Record Details

Best practice guidelines for the use of the assessment centre method in South Africa (5th edition)

SA Journal of Industrial Psychology


 
 
Field Value
 
Title Best practice guidelines for the use of the assessment centre method in South Africa (5th edition)
 
Creator Meiring, Deon; Department Human Resource Management, Economic Management Science, University of Pretoria Buckett, Anne; Precision HR, University of Pretoria, Johannesburg
 
Subject Personnel Selection Assessment Centres; Ethical Guidelines for Assessment Centres; Employment Equity Amendment Act (Act No. 47 of 2013, Section 8, clause d);
Description Orientation: Assessment Centres (ACs) have a long and successful track record in South Africa when used for selection and development purposes. The popularity of the approach is mainly attributable to the ACs’ numerous strengths, which include the perceived fairness, practical utility and strong associations with on-the-job performance. To maintain the integrity of the AC, it is important for practitioners and decision makers to apply the method in a consistent and standardised manner.Research purpose: The purpose of the report is to provide practitioners and decision makers with practical guidelines and concrete procedures when using ACs as part of the organisation’s human resource management strategy. Motivation for the study: The past decade has seen significant advances in the science and practice of ACs. Now in its fifth edition, the revised Guidelines seek to provide important information to practitioners and decision makers on a number of factors when used in conjunction with the AC method, namely, technology, validation, legislation, ethics and culture.Main findings: The Guidelines provide specific suggestions and recommendations for using technology as part of the manner of delivery. Issues of culture, diversity and representation are also discussed. New features of the Guidelines include more concrete guidance on how to conduct a validation study as well as unpacking several ethical dilemmas that practitioners may encounter. Of critical importance is a position statement on the use of ACs in relation to new legislation (Employment Equity Amendment Act, Section 8, clause d) pertaining to psychometric testing.Practical/managerial implications: The Guidelines serve as a benchmark of best practice for practitioners and decision makers who intend on, or are currently, using ACs in their organisations.Contribution/value-add: In the absence of formal standards governing the use of ACs in South Africa, the Guidelines provide an important step towards establishing standardisation in the use of the AC method. The Guidelines provide (1) guidance to industrial and organisational psychologists, organisational consultants, human resource management specialists, generalists and the Department of Labour, and others designing and conducting ACs; (2) information to managers deciding whether to introduce AC methods; (3) instructions to assessors taking part in the AC; (4) guidance on the use of technology and navigating diverse cultural contexts; and (5) a reference for professionals on best practice considerations in the use of the AC method.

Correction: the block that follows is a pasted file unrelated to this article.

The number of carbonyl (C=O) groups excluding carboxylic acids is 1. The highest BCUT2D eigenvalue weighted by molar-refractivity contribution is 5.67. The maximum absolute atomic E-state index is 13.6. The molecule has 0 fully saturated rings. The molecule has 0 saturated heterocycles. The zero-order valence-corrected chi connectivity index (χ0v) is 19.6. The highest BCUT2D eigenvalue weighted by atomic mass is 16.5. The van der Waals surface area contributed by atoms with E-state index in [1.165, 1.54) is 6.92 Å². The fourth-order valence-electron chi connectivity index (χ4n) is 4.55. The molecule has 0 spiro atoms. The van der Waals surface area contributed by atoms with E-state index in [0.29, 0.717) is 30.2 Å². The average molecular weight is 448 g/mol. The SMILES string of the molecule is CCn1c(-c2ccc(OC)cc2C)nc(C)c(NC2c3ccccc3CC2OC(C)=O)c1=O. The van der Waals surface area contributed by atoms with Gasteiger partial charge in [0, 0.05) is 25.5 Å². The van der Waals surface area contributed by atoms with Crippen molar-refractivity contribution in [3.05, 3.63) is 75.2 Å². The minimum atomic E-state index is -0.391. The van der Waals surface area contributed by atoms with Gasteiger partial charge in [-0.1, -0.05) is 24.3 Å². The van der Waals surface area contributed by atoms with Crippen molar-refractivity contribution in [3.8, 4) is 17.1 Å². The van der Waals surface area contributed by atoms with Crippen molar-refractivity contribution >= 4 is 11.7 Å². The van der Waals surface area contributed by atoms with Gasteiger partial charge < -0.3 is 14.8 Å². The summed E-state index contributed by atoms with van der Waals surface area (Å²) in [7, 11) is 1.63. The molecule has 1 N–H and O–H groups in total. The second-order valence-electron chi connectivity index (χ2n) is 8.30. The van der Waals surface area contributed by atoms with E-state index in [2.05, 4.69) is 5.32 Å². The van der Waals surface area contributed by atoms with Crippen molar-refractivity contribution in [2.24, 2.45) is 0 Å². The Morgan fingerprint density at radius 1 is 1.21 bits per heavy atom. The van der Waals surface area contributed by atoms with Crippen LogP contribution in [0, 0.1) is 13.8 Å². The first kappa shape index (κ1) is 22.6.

Publisher AOSIS Publishing
 
Contributor University of Pretoria
Date 2016-05-13
 
Type — —
Format text/html application/octet-stream text/xml application/pdf
Identifier 10.4102/sajip.v42i1.1298
 
Source SA Journal of Industrial Psychology; Vol 42, No 1 (2016); 15 pages
 
Language en
 
Coverage — — —
Rights Copyright information Ownership of copyright in terms of the Work remains with the authors. The authors retain the non-exclusive right to do anything they wish with the Work, provided attribution is given to the place and detail of original publication, as set out in the official citation of the Work published in the journal. The retained right specifically includes the right to post the Work on the authors’ or their institutions’ websites or institutional repository. Publication and user license The authors grant the title owner and the publisher an irrevocable license and first right and perpetual subsequent right to (a) publish, reproduce, distribute, display and store the Work in  any form/medium, (b) to translate the Work into other languages, create adaptations, summaries or extracts of the Work or other derivative works based on the Work and exercise all of the rights set forth in (a) above in such translations, adaptations, summaries, extracts and derivative works, (c) to license others to do any or all of the above, and (d) to register the Digital Object Identifier (DOI) for the Definitive Work. The authors acknowledge and accept the user licence under which the Work will  be published as set out in http://creativecommons.org/licenses/by/2.5/za/legalcode (Creative Commons Attribution License South Africa) The undersigned warrant that they have the authority to license these publication rights and that no portion of the copyright to the Work has been assigned or licensed previously to any other party. Disclaimer: The publisher, editors and title owner accept no responsibility for any statement made or opinion expressed by any other person in this Work. Consequently, they will not be liable for any loss or damage sustained by any reader as a result of his or her action upon any statement or opinion in this Work. In cases where a manuscript is NOT accepted for publication by the editorial board, the portions of this agreement regarding the publishing licensing shall be null and void and the authors will be free to submit this manuscript to any other publication for first publication. Our copyright policies are author-friendly and protect the rights of our authors and publishing partners.